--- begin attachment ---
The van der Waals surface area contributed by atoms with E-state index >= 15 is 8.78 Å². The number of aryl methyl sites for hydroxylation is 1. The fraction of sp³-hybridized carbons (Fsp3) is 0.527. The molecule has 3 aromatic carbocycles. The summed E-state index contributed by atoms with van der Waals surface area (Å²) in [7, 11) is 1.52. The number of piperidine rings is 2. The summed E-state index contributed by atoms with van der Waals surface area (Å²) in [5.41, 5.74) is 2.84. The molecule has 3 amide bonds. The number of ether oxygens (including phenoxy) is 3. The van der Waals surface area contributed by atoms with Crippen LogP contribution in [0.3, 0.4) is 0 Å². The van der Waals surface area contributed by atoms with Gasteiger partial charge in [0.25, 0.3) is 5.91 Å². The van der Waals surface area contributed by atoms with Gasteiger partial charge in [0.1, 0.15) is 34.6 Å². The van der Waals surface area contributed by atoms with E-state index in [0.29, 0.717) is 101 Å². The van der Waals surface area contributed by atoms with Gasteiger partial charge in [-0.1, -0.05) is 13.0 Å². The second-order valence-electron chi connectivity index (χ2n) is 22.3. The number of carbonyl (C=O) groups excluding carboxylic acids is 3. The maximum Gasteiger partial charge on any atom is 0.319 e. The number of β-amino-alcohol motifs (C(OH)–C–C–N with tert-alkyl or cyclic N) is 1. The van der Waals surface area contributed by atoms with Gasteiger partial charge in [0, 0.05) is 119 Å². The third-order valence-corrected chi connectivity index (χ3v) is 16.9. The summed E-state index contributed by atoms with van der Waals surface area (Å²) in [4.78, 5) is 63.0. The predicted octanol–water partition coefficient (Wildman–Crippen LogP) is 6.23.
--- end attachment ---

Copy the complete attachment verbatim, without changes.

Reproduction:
The van der Waals surface area contributed by atoms with E-state index >= 15 is 8.78 Å². The number of aryl methyl sites for hydroxylation is 1. The fraction of sp³-hybridized carbons (Fsp3) is 0.527. The molecule has 3 aromatic carbocycles. The summed E-state index contributed by atoms with van der Waals surface area (Å²) in [7, 11) is 1.52. The number of piperidine rings is 2. The summed E-state index contributed by atoms with van der Waals surface area (Å²) in [5.41, 5.74) is 2.84. The molecule has 3 amide bonds. The number of ether oxygens (including phenoxy) is 3. The van der Waals surface area contributed by atoms with Crippen LogP contribution in [0.3, 0.4) is 0 Å². The van der Waals surface area contributed by atoms with Gasteiger partial charge in [0.25, 0.3) is 5.91 Å². The van der Waals surface area contributed by atoms with Gasteiger partial charge in [0.1, 0.15) is 34.6 Å². The van der Waals surface area contributed by atoms with E-state index in [0.29, 0.717) is 101 Å². The van der Waals surface area contributed by atoms with Gasteiger partial charge in [-0.1, -0.05) is 13.0 Å². The second-order valence-electron chi connectivity index (χ2n) is 22.3. The number of carbonyl (C=O) groups excluding carboxylic acids is 3. The maximum Gasteiger partial charge on any atom is 0.319 e. The number of β-amino-alcohol motifs (C(OH)–C–C–N with tert-alkyl or cyclic N) is 1. The van der Waals surface area contributed by atoms with Gasteiger partial charge in [0, 0.05) is 119 Å². The third-order valence-corrected chi connectivity index (χ3v) is 16.9. The summed E-state index contributed by atoms with van der Waals surface area (Å²) in [4.78, 5) is 63.0. The predicted octanol–water partition coefficient (Wildman–Crippen LogP) is 6.23.